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The old new court of Carlos III: the ladies-in-waiting leave and a journalist from the 'Daily Mail' maintains

2022-12-25T13:49:35.217Z


After 100 days on the British throne, the nucleus that accompanied him as heir remains, combining with heavyweights from the reign of Elizabeth II


Welcome to the court of Carlos III, where the crushing weight of tradition, the rewards for loyalty and the desire for modernization are condemned to be understood for the sake of the perpetuation of the House of Windsor.

About to close the year in which it lost the matriarch of seven decades, the British monarchy remains faithful to the mantra "evolution, not revolution" in its search for identity, with a

pater familias

forced to decipher the insoluble balance between innovation and continuity.

After 100 days of reign, whoever was the eternal heir has managed to dispel the worst suspicions that had haunted him for years, displaying a poise praised even by the most skeptical.

But the king has yet to complete the squaring of his most intimate circle, that of the advisers that Lady Di called the "men in gray".

Although his main advisers when he was Prince of Wales remain by his side, Carlos III maintains part of his mother's trusted staff, which inevitably causes overlapping of key roles in the palace organization chart.

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To assimilate this bicephaly it is necessary to understand the rigid structures that make up the royal hierarchy.

At the head is Buckingham, the headquarters of operations, the place that the Duke of Edinburgh, husband of Elizabeth II, called "the office", a headquarters with its own instruction manual for decades.

In parallel, there is Clarence House, the physical residence where Carlos III is still based and the operational nucleus that has supported him during his years as heir to the British throne.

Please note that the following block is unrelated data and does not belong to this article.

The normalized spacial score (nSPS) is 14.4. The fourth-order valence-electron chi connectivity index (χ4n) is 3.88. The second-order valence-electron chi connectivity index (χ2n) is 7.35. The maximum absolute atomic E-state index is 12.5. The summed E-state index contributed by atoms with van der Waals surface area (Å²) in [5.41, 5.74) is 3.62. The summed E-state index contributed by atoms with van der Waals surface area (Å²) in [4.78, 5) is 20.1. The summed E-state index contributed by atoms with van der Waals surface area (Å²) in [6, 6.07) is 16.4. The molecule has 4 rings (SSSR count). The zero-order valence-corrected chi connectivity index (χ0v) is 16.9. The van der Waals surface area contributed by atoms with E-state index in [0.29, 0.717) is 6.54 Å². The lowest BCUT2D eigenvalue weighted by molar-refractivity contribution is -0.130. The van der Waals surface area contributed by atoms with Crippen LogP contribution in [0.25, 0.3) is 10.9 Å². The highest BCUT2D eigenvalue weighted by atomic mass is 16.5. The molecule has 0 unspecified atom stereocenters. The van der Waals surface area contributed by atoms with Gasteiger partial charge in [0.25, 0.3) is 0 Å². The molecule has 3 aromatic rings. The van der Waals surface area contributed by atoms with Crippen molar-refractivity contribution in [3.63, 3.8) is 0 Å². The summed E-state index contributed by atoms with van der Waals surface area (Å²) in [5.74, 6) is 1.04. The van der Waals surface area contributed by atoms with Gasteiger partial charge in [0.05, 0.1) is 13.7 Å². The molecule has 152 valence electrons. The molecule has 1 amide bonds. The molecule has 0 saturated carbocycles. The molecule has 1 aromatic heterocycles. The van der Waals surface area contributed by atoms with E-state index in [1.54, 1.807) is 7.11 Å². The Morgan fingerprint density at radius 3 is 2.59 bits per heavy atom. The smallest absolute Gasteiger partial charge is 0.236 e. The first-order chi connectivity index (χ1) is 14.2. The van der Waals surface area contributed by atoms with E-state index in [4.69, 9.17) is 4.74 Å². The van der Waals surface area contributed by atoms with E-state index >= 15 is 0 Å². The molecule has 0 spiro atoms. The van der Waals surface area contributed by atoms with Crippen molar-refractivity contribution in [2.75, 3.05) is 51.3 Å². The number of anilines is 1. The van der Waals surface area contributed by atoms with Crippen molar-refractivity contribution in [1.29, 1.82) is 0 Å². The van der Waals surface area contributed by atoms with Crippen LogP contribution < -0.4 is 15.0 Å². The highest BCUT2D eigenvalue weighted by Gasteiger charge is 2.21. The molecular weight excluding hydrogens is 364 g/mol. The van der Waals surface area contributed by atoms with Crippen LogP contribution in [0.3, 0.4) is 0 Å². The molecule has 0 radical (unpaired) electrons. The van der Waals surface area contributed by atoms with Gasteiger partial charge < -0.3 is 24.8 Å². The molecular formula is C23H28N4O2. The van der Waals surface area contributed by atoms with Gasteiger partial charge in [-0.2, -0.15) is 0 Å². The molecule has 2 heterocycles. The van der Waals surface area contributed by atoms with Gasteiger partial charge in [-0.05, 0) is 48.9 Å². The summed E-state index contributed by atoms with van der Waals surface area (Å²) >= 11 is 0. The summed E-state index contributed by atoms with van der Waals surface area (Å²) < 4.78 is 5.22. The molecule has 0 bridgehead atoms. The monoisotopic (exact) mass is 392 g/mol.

The transfer of the crown has therefore required a delicate gradual merger maneuver which, in practice, has meant that the King's highest official, his private secretary, Clive Alderton, with whom he has worked without interruption since 2015, simultaneously has to his predecessor, Sir Edward Young, still in office.

The overlap, however, helps ensure a smooth transition, the first in 70 years, especially when it comes to who has to run the sovereign's office and manage communication with the British government and national and international bodies.

The mandarins of Clarence House, in any case, are the ones that make up the axis of confidence of the new king.

Its communications director, Tobyn Andreae, is a relatively recent addition.

His name had not come out until last July, despite being a well-known figure in the journalistic sector.

As deputy editor of the

Daily Mail

, the tabloid scourge of Prince Harry and Meghan Markle, his appointment caused some surprise, partly also due to his lack of experience in communication and public relations, but according to reports, Camila, then still Duchess of Cornwall, would have played a key role in this election.

Tobyn Andreae, communications director for King Charles III and Queen Camilla, in October 2022 at the Ascot races.Mark Cuthbert (UK Press via Getty Images)

Of those who joined after Charles' ascension to the throne, John Sorabji stands out, an expert in constitutional law appointed as his private deputy secretary and, consequently,

Alderton's

number two .